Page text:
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 Faster Than Sound Classroom Activity

Objective
To see a demonstration of the Bernoulli Effect.

• copy of "Lift Off!" student handout (PDF or HTML)
• table tennis ball
• hair dryer with a setting for cool air
• assorted sizes of small, round balloons—15 cm to 20 cm (6 in. to 8 in.) circumference when blown up
1. Divide students into small groups, and distribute materials and the "Lift Off" student handout.

2. Have students use the concepts from the demonstrations to explain how a table tennis ball is able to fly over a stream of air from a hair dryer.

Caution students to use only the cool air setting on the hair dryer. Most hair dryers with two-speed settings work well.

Demonstrations

1. Air has weight and exerts pressure.

Place a ruler on a table so that it extends about 8 cm (3 in.) over the edge, and hit the end of the ruler. Reposition the ruler on the table, and cover it with a flat sheet of newsprint. Hit the end of the ruler again, and observe what happens.

2. Faster-moving air exerts less pressure than slower-moving air.

Suspend two table tennis balls from string as shown with about 1 cm (0.5 in.) space between them. Blow a stream of air directly between the table tennis balls, and observe what happens.

3. A difference in air pressure above and below an object causes lift.

Hold a strip of paper with your hand just below your mouth. Blow air across the top of the paper, and observe what happens.

Demonstration Explanations

1. Air exerts a pressure which is 14.7 pounds per square inch (psi) at sea level. When air pushes evenly from all directions, the pressure isn't noticeable. The first time the ruler is struck, it flips easily because the amount of air pushing down on it is relatively small or is equal to the surface area of ruler. When a sheet of paper is placed on top of the ruler, the amount of air pushing down increases relative to the area of the paper. It takes more force to push back against this larger amount of air pressure.

2. Blowing air between the balls reduces the air pressure below 14.7 psi. The air pressure around and below the balls remains about the same, pushing the balls together.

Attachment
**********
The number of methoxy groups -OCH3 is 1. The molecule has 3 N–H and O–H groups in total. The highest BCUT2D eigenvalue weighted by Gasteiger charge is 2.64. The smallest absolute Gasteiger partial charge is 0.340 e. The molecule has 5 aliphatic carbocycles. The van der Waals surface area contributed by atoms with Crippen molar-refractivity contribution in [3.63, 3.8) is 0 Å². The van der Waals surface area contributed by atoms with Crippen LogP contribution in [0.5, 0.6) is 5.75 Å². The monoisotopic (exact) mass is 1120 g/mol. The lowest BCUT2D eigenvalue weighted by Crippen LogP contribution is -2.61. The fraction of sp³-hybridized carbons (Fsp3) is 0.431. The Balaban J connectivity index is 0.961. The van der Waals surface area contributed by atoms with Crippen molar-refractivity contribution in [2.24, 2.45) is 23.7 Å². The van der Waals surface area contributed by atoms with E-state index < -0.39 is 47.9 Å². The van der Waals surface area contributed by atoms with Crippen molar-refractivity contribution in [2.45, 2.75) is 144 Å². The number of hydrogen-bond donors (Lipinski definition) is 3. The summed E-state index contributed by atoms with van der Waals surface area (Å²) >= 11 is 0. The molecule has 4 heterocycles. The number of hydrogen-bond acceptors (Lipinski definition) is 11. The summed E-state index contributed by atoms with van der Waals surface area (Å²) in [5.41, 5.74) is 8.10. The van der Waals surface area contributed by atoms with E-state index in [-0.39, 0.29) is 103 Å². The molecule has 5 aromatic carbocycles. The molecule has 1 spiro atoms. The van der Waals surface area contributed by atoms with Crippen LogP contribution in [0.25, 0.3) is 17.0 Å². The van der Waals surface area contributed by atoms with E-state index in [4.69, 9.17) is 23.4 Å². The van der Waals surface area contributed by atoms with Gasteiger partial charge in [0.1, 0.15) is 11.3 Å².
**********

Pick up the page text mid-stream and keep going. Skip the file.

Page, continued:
3. Blowing air across the top of the strip of paper reduces the air pressure below 14.7 psi. The air pressure below the paper, however, remains about the same, pushing the paper up. The net effect is called aerodynamic lift, which is what makes the paper fly.

Lift Off!
The table tennis ball is suspended, or flies, above the air stream emitted from the hair dryer. The initial force of the moving air from the hair dryer pushes the ball up. Once in the air, gravity pulls the table tennis ball back to Earth. The fast-moving air below and around the ball, however, creates areas of high and low pressure that give the ball lift. Airplane wings are designed to achieve lift. Air flows faster over the curved top part of wing than the straighter part below the wing. The faster moving air creates reduced air pressure above the wing, allowing the wing to lift (the Bernoulli effect).

In the case of the table tennis ball, lift and gravity balance each other, enabling the ball to remain suspended. It may take a few tries to get the table tennis ball to fly successfully. Students can try to explain why sometimes the ball remains suspended in the air stream and why sometimes it shoots out of the air stream.

When students increase the speed of the hair dryer, the table tennis ball's height above the hair dryer increases due to the additional force and lower pressure of the faster-moving air. When a balloon is placed in the air stream, it will be suspended at a higher distance than the table tennis ball due to its lighter weight. As students attempt to fly a balloon and a table tennis ball at the same time, they'll discover that this works only if the ball is below the balloon. If the ball is above the balloon, there is so much turbulence that there's not enough organized lift to keep the table tennis ball suspended.

 Faster Than Sound Original broadcast:October 14, 1997